How to Run a Successful Native Advertising Campaign
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How to Run a Successful Native Advertising Campaign

How to Run a Successful Native Advertising Campaign

Native advertising campaigns are growing in popularity.

Successful native ad campaigns can benefit your company in several ways, but before you get started, consider these tips and tricks.

It is estimated that by 2021, 74% of total U.S. display advertising revenue will be made up of native ads. This is because native ads are much less intrusive than traditional ads making them less bothersome compared to other digital advertising methods. The best rule to follow when creating an Ad is to not make it an intrusive, bothersome part of someone’s day but rather an experience they enjoy.

Steps to Run a Successful Native Advertising Campaign

  • Pick the Right Platform
  • Tailor the Content to the Platform & Your Audience
  • Invest in Quality Content
  • Make the Design Mobile Friendly
  • Make the Design Interesting and Engaging
  • Don’t Over Mention your Brand
  • Test and Optimize Content for Best Results
  • Include a Call-to-Action

As important as it is to create engaging and interesting content, it’s just as important to pick the best platform to display that content. Make sure you’re choosing platforms where your target market is and can be reached on. Choosing a platform your target audience is already engaged on is essential, but you also need to make sure that the content you create is suitable for that platform. Do not choose a platform that you’re unable to create content for. This would be worse than not advertising on that platform at all.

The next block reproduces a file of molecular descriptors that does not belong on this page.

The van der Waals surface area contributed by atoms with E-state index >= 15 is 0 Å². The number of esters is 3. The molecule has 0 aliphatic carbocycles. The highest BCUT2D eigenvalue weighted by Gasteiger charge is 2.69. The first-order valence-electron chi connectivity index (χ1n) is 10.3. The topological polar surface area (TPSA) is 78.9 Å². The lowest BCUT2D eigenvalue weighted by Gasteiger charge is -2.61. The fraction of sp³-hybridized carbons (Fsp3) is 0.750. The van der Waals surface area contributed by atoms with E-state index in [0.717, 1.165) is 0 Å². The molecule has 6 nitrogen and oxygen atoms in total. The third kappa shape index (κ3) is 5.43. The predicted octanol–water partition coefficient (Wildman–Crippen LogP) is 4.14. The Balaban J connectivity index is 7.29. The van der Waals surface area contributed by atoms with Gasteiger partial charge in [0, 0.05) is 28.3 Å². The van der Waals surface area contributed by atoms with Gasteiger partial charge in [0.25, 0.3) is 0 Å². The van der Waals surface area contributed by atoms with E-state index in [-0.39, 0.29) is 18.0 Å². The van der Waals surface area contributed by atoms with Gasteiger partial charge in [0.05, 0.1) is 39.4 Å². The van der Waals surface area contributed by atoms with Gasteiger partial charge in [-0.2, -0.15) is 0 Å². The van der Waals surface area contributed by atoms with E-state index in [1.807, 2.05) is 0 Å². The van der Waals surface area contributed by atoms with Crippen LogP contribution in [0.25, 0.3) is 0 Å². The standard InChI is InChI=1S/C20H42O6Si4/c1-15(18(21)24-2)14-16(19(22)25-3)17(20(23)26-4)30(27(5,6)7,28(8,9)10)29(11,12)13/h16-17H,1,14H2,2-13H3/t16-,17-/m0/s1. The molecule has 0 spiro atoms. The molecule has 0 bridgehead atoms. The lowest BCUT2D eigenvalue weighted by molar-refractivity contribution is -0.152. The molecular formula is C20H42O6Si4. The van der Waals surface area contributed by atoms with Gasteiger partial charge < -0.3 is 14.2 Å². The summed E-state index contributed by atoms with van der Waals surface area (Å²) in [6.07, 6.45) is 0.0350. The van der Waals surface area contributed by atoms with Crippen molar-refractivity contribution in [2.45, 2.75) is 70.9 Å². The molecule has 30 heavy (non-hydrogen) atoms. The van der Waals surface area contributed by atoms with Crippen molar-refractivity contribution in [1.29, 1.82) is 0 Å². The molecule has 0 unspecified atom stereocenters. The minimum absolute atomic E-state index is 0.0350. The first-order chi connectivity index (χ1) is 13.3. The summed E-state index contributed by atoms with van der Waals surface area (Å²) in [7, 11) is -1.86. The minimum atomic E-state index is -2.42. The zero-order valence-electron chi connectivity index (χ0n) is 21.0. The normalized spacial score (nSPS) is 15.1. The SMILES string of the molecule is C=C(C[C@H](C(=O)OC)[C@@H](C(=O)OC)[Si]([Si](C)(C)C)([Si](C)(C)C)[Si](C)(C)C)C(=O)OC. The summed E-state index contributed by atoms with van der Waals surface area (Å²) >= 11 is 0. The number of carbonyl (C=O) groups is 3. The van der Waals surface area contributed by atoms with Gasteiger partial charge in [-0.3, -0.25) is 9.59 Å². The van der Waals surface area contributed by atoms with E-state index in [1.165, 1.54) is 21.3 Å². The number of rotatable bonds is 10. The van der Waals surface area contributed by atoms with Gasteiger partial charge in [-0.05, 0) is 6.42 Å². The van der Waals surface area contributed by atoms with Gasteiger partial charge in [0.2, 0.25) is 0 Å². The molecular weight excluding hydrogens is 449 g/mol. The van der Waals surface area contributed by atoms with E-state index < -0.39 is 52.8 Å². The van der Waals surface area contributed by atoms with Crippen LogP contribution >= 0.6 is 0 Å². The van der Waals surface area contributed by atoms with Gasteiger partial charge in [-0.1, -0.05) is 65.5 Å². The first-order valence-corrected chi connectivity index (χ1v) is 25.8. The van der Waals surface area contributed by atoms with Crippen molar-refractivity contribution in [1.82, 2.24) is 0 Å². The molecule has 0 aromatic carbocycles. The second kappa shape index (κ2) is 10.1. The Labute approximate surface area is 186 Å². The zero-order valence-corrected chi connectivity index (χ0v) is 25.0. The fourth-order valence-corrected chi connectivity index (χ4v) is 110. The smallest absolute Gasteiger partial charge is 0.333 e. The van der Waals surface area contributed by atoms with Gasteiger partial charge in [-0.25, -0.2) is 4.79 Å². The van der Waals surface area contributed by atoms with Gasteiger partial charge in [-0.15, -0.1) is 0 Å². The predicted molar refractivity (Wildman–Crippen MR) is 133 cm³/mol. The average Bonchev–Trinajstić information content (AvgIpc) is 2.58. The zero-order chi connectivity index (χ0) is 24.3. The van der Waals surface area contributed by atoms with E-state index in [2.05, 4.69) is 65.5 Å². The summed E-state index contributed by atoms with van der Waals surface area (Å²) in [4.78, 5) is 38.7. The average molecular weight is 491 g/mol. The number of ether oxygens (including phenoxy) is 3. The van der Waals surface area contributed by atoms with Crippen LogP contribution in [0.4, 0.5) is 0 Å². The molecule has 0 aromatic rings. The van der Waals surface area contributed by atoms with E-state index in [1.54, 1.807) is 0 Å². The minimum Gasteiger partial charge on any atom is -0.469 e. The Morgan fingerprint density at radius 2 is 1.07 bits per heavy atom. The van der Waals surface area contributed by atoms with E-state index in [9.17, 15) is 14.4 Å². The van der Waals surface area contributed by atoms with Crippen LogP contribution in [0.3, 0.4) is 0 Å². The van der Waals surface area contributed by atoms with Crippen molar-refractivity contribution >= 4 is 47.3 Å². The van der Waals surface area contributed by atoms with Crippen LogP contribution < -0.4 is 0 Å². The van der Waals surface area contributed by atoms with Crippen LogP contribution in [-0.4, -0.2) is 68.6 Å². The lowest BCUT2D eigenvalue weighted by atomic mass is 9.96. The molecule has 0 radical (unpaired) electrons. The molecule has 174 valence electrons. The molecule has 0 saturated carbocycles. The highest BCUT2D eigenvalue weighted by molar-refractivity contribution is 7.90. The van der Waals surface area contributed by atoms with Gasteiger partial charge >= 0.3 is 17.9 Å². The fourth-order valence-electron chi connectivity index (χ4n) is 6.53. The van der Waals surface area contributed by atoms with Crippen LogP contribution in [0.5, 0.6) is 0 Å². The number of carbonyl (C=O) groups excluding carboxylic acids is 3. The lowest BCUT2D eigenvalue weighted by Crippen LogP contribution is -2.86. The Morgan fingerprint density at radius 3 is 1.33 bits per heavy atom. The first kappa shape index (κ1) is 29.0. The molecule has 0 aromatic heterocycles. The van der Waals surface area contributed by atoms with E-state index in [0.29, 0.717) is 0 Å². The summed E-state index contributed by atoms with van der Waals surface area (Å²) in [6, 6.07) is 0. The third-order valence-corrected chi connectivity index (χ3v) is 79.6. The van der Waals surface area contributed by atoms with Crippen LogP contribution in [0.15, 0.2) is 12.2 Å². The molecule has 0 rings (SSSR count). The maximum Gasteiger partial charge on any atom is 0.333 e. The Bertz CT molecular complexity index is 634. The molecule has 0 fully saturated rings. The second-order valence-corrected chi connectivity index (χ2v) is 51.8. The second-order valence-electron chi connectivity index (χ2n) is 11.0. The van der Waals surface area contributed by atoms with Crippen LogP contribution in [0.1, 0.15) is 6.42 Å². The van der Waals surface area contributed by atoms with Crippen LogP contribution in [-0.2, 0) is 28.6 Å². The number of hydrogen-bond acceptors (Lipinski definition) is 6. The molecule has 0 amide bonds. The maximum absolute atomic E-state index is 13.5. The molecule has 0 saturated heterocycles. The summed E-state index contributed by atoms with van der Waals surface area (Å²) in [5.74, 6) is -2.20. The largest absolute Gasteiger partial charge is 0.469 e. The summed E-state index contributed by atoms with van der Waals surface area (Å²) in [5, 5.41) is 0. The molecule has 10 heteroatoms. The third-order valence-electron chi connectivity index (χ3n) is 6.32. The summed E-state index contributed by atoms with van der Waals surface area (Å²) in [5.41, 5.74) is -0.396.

A huge mistake many advertisers and web designers make is not making their content mobile friendly. People use their phones to view all sorts of content but if your content isn’t compatible with phones then you’re losing audience members. If your content doesn’t fit the display size of the phone, your content doesn’t load correctly on the phone’s server or people have trouble viewing your content, audience members will not waste their time with your brand and they’ll move on to your competitor. Ensuring that your content is organic to the platform it’s on and that it’s mobile friendly are two of the most important native advertising best practices.

Many people viewing your native Ad could be unaware of your brand and therefore, don’t trust you just yet. Make sure that you’re not over mentioning your brand before you build trust with your audience. Mentioning your brand too much before you’ve built trust could deter people from ever trying your brand. You also want to make sure that you include a powerful call-to-action at the end of your Ad so that your viewer knows where to go to interact with you or buy your product. A call-to-action is an effective way to increase your brand revenue and audience engagement.

Types of Native Advertising

If you haven’t already invested in native Ads and are looking to do so, there are many different types of native Ads you can invest in. Here are a few types of native Ads your company can invest in to increase your revenue and engagement with your audience.

  • In-Feed Units
  • Promoted Listings
  • Paid Search Ads
  • Recommendation Widgets
  • Custom Ads
  • In-Ad with Native Element Units

How to Write Native Advertising

Writing content that is worthy of native advertising may be very new to some companies, so here are a few things to keep in mind as you write content that you wish to use in your native advertising efforts.

  • Start with the end in mind
  • Use content that’s incomplete to make your audience want more
  • Make the content look organic to the platform
  • Write content that offers value
  • Deliver your Ad

When it comes to native advertising vs content marketing, native advertising is much less intrusive and bothersome to audiences. If your company is not yet incorporating native advertising into their marketing efforts, now is an excellent time to get started.

Emily Pribanic
Emily Pribanic
Emily is a graduate of the University of North Texas. She has her B.A. in Advertising with a concentration in Copywriting. Emily has been writing since she was young and has a creative imagination. She lives in Dallas, Texas with her family and two cats.

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